Ask the Doctors April 2003 Issue

Ask Dr. Marks: 04/03

There seem to be a lot of NSAIDs (non-steroidal anti-inflammatory drugs) on the market. Are they really very different from one another?

All NSAIDs, which are designed to relieve arthritis pain and inflammation, have different side effects. Substantial research has gone into not only reducing these drugs’ side effects but into improving a patient’s response to these medications. The newest are called COX-2 inhibitors, which work through a different mechanism than traditional NSAIDs to limit gastrointestinal problems and produce a more positive response. Additionally, some NSAIDs need only be taken once a day, which makes them more convenient for the user. Another reason for the apparent overabundance of these drugs, of course, is that they have become very popular and many companies are now attempting to develop their own products.

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An acquaintance gets acupuncture treatments once a week and says they have helped her osteoarthritis pain. Is there any proof that acupuncture works?

Although there is anecdotal evidence that supports the efficacy of acupuncture, I know of no conclusive scientific evidence that shows that acupuncture actually helps ease arthritis pain. However, since the procedure does not appear to cause risk or problems, it would not be unreasonable—as a last-chance effort to avoid the need for surgery—to try the procedure.

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What’s considered an “alternative” arthritis treatment? How is it different from an “experimental” treatment?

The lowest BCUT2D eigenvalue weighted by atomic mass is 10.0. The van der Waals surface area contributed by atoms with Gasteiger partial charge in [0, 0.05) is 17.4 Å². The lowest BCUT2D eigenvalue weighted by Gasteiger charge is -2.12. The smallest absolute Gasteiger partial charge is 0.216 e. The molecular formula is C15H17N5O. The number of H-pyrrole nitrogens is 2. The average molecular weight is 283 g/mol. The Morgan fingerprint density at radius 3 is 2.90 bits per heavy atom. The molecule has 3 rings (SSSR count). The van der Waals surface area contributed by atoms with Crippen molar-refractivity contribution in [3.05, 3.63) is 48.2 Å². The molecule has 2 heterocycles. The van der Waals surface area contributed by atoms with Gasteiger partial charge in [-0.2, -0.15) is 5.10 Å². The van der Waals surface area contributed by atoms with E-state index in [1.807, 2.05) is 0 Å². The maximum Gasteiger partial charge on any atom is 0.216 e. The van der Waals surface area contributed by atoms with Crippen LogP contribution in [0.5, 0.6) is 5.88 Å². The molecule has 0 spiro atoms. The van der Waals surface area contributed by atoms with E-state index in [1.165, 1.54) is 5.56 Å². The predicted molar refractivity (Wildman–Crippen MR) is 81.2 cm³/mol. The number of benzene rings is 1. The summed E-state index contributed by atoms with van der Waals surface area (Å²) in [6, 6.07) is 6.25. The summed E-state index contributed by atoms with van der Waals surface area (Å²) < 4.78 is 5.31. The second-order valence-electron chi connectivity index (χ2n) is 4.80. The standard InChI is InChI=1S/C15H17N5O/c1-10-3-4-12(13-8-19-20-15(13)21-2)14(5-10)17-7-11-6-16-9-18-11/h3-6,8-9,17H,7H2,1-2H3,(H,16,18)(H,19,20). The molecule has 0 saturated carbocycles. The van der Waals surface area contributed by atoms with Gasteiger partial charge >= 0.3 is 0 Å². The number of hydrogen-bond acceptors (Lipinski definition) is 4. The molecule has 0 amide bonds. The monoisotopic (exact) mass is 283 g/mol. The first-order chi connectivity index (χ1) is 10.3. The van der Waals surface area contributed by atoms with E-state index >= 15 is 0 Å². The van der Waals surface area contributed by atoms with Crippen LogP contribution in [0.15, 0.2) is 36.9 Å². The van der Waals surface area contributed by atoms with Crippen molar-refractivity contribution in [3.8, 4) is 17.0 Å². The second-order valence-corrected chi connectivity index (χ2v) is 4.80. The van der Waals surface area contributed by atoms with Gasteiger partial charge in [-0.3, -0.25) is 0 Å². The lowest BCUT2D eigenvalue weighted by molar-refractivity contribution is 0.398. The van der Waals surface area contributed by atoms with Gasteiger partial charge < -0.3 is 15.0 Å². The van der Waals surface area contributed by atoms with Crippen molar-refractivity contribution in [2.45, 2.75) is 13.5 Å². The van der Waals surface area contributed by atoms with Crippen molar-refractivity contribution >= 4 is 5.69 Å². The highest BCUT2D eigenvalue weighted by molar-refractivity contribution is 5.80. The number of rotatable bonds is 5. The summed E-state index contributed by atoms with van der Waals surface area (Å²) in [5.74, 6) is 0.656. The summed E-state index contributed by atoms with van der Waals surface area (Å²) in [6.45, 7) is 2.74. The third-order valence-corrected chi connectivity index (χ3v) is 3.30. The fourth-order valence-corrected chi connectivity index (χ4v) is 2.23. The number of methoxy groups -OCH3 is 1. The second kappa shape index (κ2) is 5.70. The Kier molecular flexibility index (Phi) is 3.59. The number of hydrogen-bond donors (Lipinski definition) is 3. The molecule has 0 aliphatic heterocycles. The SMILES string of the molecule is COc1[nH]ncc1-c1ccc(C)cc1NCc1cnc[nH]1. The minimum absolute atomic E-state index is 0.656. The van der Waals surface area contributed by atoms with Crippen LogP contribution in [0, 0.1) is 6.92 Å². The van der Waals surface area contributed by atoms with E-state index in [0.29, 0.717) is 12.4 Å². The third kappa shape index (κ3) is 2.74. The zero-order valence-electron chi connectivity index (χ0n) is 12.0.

An alternative treatment is a surgical or non-surgical procedure that departs from a standard treatment but represents a proven approach to solving a specific problem. In arthritis of the hip, for example, a hip replacement is considered a standard treatment, whereas an injection followed by an exercise program and medication would be considered an alternative treatment. Both standard and alternative treatments have a long track record of proven results, with well-documented data and the literature to support them. An experimental treatment is generally a new treatment that, in theory, is thought to provide satisfactory results for a given problem but has no long-term data to support it. However, given other available scientific data, it is believed to be a viable treatment. An experimental treatment often involves a procedure or program that is still under study. If you elect this type of treatment, you then become part of the study.

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Is it acceptable to take arthritis medication with coffee or juice instead of water?

It’s always best to take any medication with water. Juice contains acid, coffee contains caffeine—and in certain types of medication, these substances may interact unfavorably. They may also interfere with the absorption of the medication, making the medication less able to do its work. Water is an inert substance, which means it will not affect absorption of the action of the medication.